By Victor Porcelli
On Nov. 9, the DUC held an event to showcase and inform students about white supremacy and certain hate groups of both the past and present. Professor Gracey, who specializes in American politics, hosted the event, leading a discussion afterwards on the topic.
The centerpiece of the event was a documentary called “Revealing Hate,” which went over hate groups such as the Ku Klux Klan and NeoNazis as well as largescale hate crimes such as the Greensboro massacre and the Oklahoma City bombing. Interestingly enough, the documentary showcased both sides of the conflict. Interviews with Tom Metzger, a leader of the white supremacist movement, as well as former skinheads and white supremacists were included.
The documentary not only gave insight into hate groups themselves, but the trends experts observed about when they rise and how. Although the film was made in 2009, it predicted the rise of Neo-Nazis, noticing that as a hate group, it had become more popular than the KKK and was gaining members. Often, the target of these hate groups are young people who feel alone, unwanted and uncertain about their identity. Tom Metzger himself mentioned that it is important to recruit teenagers before they go to college.
College represents a time in which people often become more exposed to diversity, tend to find where they fit in and become more educated; factors which often make one less likely to join a hate group. However, college can also serve as somewhat of a bubble, as especially at DeSales, students are not necessarily directly exposed to not only diversity but other things such as hate groups.
“The most important takeaway I got out was that most of the students in the room . . . did not realize the extent of the problem in the here and now,” said Gracey. Not everyone is exposed to hate groups in their everyday life, so it is hard to realize the significance of the problem if it is not evident in one’s own life. Yet, in the documentary, it mentioned that the worst thing is to think that hate groups are unimportant. It is vital that even if one has not come into contact with them, one realizes the extent to which they are a problem.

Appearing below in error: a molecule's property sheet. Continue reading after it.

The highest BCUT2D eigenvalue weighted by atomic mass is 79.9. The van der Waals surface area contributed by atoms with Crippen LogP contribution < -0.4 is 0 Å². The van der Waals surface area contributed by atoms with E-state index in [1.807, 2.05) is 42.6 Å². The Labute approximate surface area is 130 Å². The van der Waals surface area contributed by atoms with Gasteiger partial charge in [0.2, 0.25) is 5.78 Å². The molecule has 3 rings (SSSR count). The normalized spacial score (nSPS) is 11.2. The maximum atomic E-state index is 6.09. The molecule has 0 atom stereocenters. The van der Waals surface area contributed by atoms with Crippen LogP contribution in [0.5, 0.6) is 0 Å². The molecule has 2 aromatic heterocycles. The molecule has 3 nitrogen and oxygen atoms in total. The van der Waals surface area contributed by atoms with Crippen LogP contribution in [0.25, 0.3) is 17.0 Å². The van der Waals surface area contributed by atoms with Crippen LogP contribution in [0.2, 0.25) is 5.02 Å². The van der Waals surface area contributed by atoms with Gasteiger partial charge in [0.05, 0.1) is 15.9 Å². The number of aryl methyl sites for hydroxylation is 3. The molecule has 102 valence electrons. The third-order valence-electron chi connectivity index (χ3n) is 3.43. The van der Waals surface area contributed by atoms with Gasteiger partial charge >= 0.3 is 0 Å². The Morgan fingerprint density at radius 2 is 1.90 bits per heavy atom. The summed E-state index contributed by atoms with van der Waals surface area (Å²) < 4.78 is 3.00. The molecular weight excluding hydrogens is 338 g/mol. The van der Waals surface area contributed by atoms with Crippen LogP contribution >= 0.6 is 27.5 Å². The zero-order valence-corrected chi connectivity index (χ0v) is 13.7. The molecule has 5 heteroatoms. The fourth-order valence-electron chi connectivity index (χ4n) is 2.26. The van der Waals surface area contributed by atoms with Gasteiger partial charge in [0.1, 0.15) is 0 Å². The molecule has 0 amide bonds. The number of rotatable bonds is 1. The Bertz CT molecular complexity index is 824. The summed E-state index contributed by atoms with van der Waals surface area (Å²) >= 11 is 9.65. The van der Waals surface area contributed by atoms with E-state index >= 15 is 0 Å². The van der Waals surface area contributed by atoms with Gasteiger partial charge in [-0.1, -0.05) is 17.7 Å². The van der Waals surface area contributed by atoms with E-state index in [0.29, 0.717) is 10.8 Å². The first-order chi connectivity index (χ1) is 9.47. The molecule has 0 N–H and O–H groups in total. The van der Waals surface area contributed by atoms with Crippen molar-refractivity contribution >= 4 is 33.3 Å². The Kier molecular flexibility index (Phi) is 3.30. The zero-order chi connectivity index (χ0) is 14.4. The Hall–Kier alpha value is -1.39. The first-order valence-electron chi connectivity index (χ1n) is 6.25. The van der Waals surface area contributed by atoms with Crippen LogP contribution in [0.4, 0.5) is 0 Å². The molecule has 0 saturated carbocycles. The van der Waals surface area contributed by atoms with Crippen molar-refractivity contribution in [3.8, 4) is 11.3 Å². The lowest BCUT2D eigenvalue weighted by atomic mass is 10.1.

Unfortunately, the extent of the problem is quite severe, as hate groups continue to grow. As part of the discussion after the documentary, Gracey mentioned how more and more people are outwardly advocating hate. From the year 2000 to 2016 hate groups in the US grew from 450 to 920. Anti-muslim hate groups have become especially prevalent, as well as anti-LGBT and white nationalist groups.
What is scarier than those openly preaching hate, is those who are not but still harbor it inside. Tom Metzger mentioned how, as a leader of the white nationalist movement, he encouraged “skinheads” to grow out their hair, get jobs and gain positions of power; to wield their hate not in the open but in secret, silently.
All in all, it is clear that hate groups are a problem, but not everyone is exposed or knowledgeable about how they are affecting the U.S. currently. When living in a community that is not diverse, it makes it that much harder to know about issues such as these.
The purpose of events such as this screening, are to encourage students to become more aware of problems our society faces that they may not face individually. It is part of a program run by Jaime Gerhart, Director of Student Life here at DeSales. Gerhart also runs the Solidarity Committee, which deals with issues of diversity. Although the topic will vary, an event similar to this one occurs every two weeks, so look out for the next one and consider joining it.